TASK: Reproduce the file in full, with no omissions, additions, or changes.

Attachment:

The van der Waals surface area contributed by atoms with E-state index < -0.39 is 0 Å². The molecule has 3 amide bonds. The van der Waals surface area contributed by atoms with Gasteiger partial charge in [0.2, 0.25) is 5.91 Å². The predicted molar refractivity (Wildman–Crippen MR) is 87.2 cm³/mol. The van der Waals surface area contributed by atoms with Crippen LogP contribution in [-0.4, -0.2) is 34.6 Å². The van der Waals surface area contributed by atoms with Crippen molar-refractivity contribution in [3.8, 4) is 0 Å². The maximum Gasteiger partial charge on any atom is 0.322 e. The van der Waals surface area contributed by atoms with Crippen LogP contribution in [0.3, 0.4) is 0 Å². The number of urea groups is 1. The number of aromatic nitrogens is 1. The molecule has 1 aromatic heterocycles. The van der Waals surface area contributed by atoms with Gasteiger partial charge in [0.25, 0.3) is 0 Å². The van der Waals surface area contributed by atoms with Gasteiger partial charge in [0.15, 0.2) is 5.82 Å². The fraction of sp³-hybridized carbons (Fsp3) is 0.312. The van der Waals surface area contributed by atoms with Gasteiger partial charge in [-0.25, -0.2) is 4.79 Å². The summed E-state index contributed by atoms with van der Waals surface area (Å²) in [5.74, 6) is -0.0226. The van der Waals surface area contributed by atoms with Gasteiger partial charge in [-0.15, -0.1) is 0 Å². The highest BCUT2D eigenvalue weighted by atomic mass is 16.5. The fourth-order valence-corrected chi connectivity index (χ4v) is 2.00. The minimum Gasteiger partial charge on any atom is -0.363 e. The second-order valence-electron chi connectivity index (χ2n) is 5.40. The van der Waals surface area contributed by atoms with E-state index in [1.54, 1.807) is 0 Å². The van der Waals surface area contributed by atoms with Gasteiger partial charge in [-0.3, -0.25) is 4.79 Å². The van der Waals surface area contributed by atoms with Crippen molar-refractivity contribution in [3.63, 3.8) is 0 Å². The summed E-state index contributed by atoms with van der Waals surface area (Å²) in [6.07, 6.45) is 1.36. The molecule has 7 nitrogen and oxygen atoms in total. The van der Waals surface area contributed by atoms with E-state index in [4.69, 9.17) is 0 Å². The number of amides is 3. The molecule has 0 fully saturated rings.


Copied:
The van der Waals surface area contributed by atoms with E-state index < -0.39 is 0 Å². The molecule has 3 amide bonds. The van der Waals surface area contributed by atoms with Gasteiger partial charge in [0.2, 0.25) is 5.91 Å². The predicted molar refractivity (Wildman–Crippen MR) is 87.2 cm³/mol. The van der Waals surface area contributed by atoms with Crippen LogP contribution in [-0.4, -0.2) is 34.6 Å². The van der Waals surface area contributed by atoms with Crippen molar-refractivity contribution in [3.8, 4) is 0 Å². The maximum Gasteiger partial charge on any atom is 0.322 e. The van der Waals surface area contributed by atoms with Crippen LogP contribution in [0.3, 0.4) is 0 Å². The number of urea groups is 1. The number of aromatic nitrogens is 1. The molecule has 1 aromatic heterocycles. The van der Waals surface area contributed by atoms with Gasteiger partial charge in [0.25, 0.3) is 0 Å². The van der Waals surface area contributed by atoms with Gasteiger partial charge in [0.15, 0.2) is 5.82 Å². The fraction of sp³-hybridized carbons (Fsp3) is 0.312. The van der Waals surface area contributed by atoms with Gasteiger partial charge in [-0.25, -0.2) is 4.79 Å². The summed E-state index contributed by atoms with van der Waals surface area (Å²) in [5.74, 6) is -0.0226. The van der Waals surface area contributed by atoms with Gasteiger partial charge in [-0.15, -0.1) is 0 Å². The highest BCUT2D eigenvalue weighted by atomic mass is 16.5. The fourth-order valence-corrected chi connectivity index (χ4v) is 2.00. The minimum Gasteiger partial charge on any atom is -0.363 e. The second-order valence-electron chi connectivity index (χ2n) is 5.40. The van der Waals surface area contributed by atoms with E-state index in [1.54, 1.807) is 0 Å². The van der Waals surface area contributed by atoms with Gasteiger partial charge in [-0.3, -0.25) is 4.79 Å². The van der Waals surface area contributed by atoms with Crippen molar-refractivity contribution in [3.63, 3.8) is 0 Å². The summed E-state index contributed by atoms with van der Waals surface area (Å²) in [6.07, 6.45) is 1.36. The molecule has 7 nitrogen and oxygen atoms in total. The van der Waals surface area contributed by atoms with E-state index in [4.69, 9.17) is 0 Å². The number of amides is 3. The molecule has 0 fully saturated rings.